The collapse of the Soviet Union brought about massive changes throughout Russia, leaving its economy and film industry devasted. Furthermore, the end of the Soviet Union meant the end of Soviet identity and its sites of memory. A new Russian identity emerged that has discarded some and modified other sites of memory. The sites of memory examined in this Independent Study include the history of the Russian Orthodox Church, Medieval Russia, the Russian Civil War, and the Second World War. The regrowth of the Russian film industry since 2000 has renewed focus on sites of memory. These sites of memory in film have changed through state patronage of the film industry after the fall of the USSR. This system of patronage works through the financing of films, which involve government funds, support from partially state-owned television channels, and artists friendly to the Russian government. These historical films promote a quasi-official remembrance of the past that emphasizes Russian greatness, Russian Orthodoxy, anti-western sentiments, and strong leadership in these sites of memory.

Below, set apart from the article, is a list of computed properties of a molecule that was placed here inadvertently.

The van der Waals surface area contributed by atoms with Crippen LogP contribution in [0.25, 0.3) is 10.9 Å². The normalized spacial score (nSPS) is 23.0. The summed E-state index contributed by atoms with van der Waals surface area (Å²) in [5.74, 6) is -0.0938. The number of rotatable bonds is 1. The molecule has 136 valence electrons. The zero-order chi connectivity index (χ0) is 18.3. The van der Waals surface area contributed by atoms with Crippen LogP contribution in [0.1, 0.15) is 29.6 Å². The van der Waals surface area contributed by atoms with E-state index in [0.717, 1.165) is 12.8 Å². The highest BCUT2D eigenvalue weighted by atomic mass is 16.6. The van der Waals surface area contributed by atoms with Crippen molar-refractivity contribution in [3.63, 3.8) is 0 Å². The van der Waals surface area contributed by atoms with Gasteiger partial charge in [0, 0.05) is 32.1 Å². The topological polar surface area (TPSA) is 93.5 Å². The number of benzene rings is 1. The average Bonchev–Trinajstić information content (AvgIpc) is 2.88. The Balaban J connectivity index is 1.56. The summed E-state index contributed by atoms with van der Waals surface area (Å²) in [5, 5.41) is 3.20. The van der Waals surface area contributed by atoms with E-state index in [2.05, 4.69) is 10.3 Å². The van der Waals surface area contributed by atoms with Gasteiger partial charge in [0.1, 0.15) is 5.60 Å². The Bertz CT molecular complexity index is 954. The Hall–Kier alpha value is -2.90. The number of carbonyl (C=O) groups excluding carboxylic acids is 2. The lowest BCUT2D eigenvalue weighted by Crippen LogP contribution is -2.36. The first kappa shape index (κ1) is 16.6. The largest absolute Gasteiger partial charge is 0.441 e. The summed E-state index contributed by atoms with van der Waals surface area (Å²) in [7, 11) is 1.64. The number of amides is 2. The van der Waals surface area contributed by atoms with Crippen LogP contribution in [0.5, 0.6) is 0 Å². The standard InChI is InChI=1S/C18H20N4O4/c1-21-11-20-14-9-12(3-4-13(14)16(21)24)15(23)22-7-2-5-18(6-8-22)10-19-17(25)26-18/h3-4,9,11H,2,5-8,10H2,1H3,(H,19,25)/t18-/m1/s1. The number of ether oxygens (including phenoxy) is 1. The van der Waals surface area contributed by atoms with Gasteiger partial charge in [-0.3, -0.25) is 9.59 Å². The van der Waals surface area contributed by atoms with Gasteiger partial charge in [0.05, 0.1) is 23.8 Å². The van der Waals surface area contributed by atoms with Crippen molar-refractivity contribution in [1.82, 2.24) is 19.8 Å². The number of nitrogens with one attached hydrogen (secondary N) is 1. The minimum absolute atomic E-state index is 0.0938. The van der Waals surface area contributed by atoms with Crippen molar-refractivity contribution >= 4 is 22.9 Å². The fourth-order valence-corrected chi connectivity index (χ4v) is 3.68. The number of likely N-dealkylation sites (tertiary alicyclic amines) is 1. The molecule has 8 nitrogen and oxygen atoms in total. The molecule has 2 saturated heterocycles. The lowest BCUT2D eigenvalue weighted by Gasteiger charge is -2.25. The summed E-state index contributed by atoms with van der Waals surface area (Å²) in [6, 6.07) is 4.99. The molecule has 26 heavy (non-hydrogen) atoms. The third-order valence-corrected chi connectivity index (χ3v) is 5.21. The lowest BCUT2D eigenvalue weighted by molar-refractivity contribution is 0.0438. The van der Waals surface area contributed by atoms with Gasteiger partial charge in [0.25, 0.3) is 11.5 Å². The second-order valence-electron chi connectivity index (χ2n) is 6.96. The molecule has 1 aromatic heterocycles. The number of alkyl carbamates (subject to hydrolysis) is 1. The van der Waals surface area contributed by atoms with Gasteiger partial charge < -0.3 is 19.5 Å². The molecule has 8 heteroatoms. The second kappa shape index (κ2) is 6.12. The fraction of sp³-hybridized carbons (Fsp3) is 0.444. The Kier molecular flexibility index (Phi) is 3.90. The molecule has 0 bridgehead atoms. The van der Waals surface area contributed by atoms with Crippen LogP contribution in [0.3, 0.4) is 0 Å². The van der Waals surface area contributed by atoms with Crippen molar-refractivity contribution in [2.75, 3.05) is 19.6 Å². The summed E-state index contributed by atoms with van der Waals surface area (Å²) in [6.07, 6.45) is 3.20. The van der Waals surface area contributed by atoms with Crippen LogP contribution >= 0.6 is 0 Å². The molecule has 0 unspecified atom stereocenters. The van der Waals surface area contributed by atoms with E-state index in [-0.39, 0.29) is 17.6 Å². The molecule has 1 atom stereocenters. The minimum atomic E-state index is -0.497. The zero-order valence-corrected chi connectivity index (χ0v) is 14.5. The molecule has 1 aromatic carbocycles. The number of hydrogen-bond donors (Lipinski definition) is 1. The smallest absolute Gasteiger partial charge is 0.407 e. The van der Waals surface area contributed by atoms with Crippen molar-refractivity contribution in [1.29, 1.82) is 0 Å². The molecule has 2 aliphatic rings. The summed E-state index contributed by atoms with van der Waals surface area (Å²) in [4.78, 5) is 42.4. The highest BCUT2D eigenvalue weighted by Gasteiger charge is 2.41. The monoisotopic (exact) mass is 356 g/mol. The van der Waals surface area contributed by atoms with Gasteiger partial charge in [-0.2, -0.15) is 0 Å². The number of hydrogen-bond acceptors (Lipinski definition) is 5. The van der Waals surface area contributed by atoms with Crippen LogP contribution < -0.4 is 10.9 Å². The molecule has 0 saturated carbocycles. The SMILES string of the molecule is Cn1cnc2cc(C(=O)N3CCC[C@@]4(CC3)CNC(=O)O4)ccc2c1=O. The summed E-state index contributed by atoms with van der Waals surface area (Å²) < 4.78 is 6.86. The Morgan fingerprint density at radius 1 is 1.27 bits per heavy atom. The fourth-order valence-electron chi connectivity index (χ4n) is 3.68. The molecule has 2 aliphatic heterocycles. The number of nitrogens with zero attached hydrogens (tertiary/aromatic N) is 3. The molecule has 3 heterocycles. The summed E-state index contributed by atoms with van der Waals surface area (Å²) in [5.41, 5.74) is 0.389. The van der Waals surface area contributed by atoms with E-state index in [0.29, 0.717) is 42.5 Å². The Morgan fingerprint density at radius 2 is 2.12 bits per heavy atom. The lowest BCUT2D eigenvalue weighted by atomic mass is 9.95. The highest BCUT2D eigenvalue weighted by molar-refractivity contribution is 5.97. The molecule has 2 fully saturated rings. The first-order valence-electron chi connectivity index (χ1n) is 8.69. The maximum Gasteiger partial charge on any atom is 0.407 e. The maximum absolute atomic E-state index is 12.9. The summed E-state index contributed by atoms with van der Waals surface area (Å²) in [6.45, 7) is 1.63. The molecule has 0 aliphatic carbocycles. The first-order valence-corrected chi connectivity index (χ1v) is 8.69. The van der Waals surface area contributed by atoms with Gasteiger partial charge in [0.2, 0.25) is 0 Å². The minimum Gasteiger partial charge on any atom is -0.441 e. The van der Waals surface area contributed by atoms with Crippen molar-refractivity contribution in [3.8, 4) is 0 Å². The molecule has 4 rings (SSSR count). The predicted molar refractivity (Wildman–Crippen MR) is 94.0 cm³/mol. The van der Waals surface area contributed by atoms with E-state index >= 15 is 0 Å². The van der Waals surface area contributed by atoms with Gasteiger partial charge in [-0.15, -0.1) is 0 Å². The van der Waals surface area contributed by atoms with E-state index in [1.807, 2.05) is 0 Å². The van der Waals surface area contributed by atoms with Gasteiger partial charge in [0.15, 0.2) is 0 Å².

Barrow, John Costley IV, "Cinema, Memory, and the Russian State: Representation of the Past in Contemporary Russian Film" (2020). Senior Independent Study Theses. Paper 8947.
Russian film, memory
Bachelor of Arts
Senior Independent Study Thesis
© Copyright 2020 John Costley Barrow IV